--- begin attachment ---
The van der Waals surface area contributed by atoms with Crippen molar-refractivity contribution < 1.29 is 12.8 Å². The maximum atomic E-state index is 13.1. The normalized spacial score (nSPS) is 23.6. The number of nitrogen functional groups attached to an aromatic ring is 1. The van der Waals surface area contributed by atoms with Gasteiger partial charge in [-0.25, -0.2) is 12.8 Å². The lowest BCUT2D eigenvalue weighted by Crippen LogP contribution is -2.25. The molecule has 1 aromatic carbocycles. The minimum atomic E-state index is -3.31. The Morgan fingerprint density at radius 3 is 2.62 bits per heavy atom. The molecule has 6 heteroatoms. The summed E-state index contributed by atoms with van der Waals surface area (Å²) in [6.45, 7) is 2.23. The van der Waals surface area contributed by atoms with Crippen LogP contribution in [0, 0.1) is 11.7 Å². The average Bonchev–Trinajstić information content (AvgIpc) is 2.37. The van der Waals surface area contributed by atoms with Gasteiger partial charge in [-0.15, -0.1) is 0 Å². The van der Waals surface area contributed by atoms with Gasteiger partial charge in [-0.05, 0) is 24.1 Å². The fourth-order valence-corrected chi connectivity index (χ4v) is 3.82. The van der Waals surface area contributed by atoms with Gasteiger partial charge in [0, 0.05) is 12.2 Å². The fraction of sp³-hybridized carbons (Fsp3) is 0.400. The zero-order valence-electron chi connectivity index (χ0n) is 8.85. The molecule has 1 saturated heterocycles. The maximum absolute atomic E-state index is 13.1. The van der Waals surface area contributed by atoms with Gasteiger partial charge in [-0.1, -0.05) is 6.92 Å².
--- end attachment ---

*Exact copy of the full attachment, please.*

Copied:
The van der Waals surface area contributed by atoms with Crippen molar-refractivity contribution < 1.29 is 12.8 Å². The maximum atomic E-state index is 13.1. The normalized spacial score (nSPS) is 23.6. The number of nitrogen functional groups attached to an aromatic ring is 1. The van der Waals surface area contributed by atoms with Gasteiger partial charge in [-0.25, -0.2) is 12.8 Å². The lowest BCUT2D eigenvalue weighted by Crippen LogP contribution is -2.25. The molecule has 1 aromatic carbocycles. The minimum atomic E-state index is -3.31. The Morgan fingerprint density at radius 3 is 2.62 bits per heavy atom. The molecule has 6 heteroatoms. The summed E-state index contributed by atoms with van der Waals surface area (Å²) in [6.45, 7) is 2.23. The van der Waals surface area contributed by atoms with Crippen LogP contribution in [0, 0.1) is 11.7 Å². The average Bonchev–Trinajstić information content (AvgIpc) is 2.37. The van der Waals surface area contributed by atoms with Gasteiger partial charge in [-0.15, -0.1) is 0 Å². The van der Waals surface area contributed by atoms with Gasteiger partial charge in [-0.05, 0) is 24.1 Å². The fourth-order valence-corrected chi connectivity index (χ4v) is 3.82. The van der Waals surface area contributed by atoms with Gasteiger partial charge in [0, 0.05) is 12.2 Å². The fraction of sp³-hybridized carbons (Fsp3) is 0.400. The zero-order valence-electron chi connectivity index (χ0n) is 8.85. The molecule has 1 saturated heterocycles. The maximum absolute atomic E-state index is 13.1. The van der Waals surface area contributed by atoms with Gasteiger partial charge in [-0.1, -0.05) is 6.92 Å².